Tint My Ride March/April 2023

March 30th, 2023 by Nathan Hobbs

My Dirty, Dusty Road

By Joe Doyle


Aperfectly cut and installed piece of film will be tainted if dirt and dust are trapped under the tint. Not to mention, it’s trapped there permanently for everyone to see.

Lesson #1

When I first started tinting cars in the 1980s, I learned that dust was everywhere. My first lesson was basic, and it didn’t take long to figure it out. Looking at the piece I had just installed, I saw two globs of debris near the top, on the left and right. Yes, it was my own dirty hands contaminating the film.

This was lesson #1. Since that day, I always rinse my hands before grabbing the tint to install it. And when I say rinse, I mean a whole underwater plunge of hands into a bucket of warm water, rubbing them together to dislodge the dirt.

My 3½ gallon bucket came from the local paint store and is just the right size. This time of year, I fill the bucket with warm water from the sink every morning because my fingers don’t work well when cold. I keep a coffee maker nearby to add hot water during the day when needed.

Lesson #2

Lesson #2 came when I was at home and wanted to tint four small lites of glass on the top of my wooden front door (I was still seeing dust in my tint jobs at work and was trying to figure out where it was coming from). When I put the first piece on the door, there was dust.

On the second attempt, I went to the extreme of submerging the small piece of tint in the kitchen sink with the proper soap mixture and removed the clear liner underwater and installed it within seconds. The result? Dust. I made a cocktail to help me think. I wondered if my tap water had dust in it, but that didn’t make sense. I sat and reviewed how I installed every piece and considered that maybe the dust was airborne. Maybe the dust I saw attached itself to the wet tint as I carried it to the window. I tried again and this time I turned the tint so the wet and glue side faced me, flipping it around just before placing it on the glass.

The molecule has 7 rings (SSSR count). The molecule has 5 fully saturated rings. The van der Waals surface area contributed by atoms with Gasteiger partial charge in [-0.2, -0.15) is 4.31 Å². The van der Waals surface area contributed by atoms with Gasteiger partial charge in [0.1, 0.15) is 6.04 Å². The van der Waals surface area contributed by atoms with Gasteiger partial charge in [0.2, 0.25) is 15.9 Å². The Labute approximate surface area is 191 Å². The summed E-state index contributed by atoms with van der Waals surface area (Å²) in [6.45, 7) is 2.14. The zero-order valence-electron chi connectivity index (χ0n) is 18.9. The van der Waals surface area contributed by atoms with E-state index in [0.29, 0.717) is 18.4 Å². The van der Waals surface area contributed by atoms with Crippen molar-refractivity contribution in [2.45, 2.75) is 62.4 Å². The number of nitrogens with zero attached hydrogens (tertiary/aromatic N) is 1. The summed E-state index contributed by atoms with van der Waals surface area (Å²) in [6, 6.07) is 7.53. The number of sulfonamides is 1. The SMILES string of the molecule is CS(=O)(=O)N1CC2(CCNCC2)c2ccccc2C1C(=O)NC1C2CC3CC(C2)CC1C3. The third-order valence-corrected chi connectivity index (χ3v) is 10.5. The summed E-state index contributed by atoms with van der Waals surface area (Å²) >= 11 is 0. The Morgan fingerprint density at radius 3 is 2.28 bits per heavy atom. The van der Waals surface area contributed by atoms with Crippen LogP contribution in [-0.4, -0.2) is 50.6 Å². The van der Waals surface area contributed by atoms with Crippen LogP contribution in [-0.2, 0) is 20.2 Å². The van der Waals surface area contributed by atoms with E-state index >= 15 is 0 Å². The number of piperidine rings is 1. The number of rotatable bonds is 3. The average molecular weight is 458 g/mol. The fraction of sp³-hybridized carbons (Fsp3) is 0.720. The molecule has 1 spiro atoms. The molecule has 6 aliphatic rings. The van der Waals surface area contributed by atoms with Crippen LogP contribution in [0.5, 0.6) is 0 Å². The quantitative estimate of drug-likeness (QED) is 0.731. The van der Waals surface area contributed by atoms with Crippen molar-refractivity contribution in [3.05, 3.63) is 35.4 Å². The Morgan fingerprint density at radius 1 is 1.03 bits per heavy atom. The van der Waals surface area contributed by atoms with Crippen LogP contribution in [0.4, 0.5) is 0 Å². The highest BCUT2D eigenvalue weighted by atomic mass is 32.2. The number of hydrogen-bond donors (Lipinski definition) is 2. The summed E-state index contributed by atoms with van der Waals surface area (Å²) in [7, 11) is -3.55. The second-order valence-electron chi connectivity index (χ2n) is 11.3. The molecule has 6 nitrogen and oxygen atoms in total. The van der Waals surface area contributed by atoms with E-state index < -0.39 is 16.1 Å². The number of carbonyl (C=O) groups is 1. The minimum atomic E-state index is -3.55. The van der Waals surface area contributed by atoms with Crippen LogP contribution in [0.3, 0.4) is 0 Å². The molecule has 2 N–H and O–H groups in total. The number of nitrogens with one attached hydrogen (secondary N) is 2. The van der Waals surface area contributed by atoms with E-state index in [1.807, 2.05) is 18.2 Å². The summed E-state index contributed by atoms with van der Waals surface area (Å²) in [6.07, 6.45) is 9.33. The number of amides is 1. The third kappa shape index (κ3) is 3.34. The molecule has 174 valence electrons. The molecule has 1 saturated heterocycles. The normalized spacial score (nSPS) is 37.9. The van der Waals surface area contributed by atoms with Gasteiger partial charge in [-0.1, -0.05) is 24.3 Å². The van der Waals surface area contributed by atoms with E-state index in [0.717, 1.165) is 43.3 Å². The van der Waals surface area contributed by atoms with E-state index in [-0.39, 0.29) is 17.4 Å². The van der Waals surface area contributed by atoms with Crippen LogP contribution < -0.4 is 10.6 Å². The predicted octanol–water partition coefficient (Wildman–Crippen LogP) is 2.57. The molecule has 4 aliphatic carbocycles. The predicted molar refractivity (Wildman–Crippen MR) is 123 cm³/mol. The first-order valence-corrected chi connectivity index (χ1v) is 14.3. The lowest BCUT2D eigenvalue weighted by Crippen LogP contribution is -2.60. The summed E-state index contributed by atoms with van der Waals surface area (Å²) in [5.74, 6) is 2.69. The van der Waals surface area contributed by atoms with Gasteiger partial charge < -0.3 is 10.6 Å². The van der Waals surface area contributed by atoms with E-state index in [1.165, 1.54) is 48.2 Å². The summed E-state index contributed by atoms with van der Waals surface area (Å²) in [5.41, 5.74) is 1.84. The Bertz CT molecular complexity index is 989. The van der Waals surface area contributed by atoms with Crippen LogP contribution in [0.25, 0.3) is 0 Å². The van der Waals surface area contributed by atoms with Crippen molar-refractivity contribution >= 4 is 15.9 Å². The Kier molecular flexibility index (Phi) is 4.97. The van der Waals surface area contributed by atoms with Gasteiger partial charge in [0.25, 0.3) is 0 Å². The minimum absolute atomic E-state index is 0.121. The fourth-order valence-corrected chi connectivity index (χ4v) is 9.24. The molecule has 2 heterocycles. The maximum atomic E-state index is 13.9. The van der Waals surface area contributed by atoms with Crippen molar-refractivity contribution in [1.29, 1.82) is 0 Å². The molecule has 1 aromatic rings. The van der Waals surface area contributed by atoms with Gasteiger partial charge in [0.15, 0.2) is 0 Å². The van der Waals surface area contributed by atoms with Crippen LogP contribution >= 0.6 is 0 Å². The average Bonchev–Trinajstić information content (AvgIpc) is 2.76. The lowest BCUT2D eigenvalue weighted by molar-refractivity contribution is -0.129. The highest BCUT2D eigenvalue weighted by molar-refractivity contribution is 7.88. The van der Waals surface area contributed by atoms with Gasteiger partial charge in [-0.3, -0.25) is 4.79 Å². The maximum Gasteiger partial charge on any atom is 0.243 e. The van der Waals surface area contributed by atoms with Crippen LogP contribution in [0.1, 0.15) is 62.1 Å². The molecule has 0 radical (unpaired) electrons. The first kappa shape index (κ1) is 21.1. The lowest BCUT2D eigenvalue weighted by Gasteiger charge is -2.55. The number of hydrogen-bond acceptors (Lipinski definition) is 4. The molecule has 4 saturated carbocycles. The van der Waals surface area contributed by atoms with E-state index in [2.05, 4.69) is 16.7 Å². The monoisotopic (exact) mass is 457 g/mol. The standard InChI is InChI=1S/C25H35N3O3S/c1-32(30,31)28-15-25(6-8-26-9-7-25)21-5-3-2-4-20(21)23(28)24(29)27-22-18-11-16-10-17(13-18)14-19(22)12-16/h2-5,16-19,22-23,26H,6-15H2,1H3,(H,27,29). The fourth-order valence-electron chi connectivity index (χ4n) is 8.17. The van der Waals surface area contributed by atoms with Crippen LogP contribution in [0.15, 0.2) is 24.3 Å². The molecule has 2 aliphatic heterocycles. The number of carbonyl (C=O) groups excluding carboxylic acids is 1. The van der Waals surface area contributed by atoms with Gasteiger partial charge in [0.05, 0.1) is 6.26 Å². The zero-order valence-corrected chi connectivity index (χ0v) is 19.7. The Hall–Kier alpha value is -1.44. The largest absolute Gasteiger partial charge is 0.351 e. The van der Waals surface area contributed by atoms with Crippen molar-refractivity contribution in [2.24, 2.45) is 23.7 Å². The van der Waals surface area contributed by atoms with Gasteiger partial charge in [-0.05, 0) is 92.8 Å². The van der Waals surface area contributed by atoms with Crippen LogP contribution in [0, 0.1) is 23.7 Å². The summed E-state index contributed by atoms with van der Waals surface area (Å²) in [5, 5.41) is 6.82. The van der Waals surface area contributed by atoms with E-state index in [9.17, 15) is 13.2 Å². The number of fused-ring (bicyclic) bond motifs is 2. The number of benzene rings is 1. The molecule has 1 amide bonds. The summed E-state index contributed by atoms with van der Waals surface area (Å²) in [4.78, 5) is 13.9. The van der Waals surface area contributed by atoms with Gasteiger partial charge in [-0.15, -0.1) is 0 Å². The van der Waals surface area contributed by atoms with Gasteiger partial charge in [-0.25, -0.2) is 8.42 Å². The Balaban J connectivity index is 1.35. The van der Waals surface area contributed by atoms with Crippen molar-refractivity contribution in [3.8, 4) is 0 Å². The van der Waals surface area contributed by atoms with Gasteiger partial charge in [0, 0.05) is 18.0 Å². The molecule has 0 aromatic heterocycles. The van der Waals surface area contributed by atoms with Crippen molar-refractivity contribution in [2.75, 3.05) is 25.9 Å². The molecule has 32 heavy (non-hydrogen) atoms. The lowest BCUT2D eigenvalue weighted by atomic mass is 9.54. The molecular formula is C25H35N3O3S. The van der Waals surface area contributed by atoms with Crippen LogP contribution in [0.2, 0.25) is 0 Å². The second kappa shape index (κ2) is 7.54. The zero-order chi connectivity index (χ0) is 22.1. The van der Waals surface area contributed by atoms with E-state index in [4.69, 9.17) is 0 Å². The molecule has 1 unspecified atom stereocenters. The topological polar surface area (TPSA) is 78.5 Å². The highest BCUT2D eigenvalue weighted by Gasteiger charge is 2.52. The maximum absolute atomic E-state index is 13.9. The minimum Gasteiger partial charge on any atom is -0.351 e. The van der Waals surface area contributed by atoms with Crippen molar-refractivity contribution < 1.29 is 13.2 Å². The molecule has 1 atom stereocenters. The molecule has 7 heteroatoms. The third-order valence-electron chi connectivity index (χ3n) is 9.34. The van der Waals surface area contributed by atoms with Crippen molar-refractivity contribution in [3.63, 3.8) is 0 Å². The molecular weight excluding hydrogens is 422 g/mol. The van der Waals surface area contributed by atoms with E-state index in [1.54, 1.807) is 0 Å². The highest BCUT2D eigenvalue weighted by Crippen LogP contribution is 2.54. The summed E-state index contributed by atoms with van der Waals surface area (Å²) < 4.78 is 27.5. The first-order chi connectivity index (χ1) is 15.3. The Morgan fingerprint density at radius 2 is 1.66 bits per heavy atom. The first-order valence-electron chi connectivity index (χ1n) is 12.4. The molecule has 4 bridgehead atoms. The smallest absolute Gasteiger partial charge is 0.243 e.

Bingo! The result was perfect—no dust. Not only did I figure it out, but I also made another cocktail. So, when you transfer a piece of film to the window, have the wet-glue side face you so you don’t push it through the dusty, contaminated air and embed dust onto the wet film. In my shop, I will even hold the tint and walk backward if the window is close, turning it around at the last second.

Lesson #3

Lesson #3 is based on lesson #2. The air in your shop is dusty. Spraying a window before an installation will grab dust from the air and put it on the glass. My solution is to keep spraying. The initial sprays will grab airborne dust and transfer it onto the glass but will also clear the dust out of that area. The next sprays should be clean.

I flood every window from the top to the bottom, using gravity to carry all dust downwards. Also, by keeping your sprayer close to the window versus spraying from 12 inches away you will engage less dust particles. I probably use more water flushing a piece of glass than anyone you’ve ever seen, but my tint jobs prove it works. There is one exception—do not use this flush method on front windshields.

There are two more sources of dirt, both on car door windows. The left and right side weather strips can be large or small, and they may or may not overlap or touch the glass. These can be a huge source of debris, especially on older cars. I used to avoid getting them wet because I knew that they contained dust and dirt and the water would dissolve the dirt and it would get into my tint. But now I’m getting them super wet, drenching them from top to bottom and using gravity to take the debris down into the door away from my tint.

Joe Doyle is the owner of Tint My Ride in Florissant, Mo.

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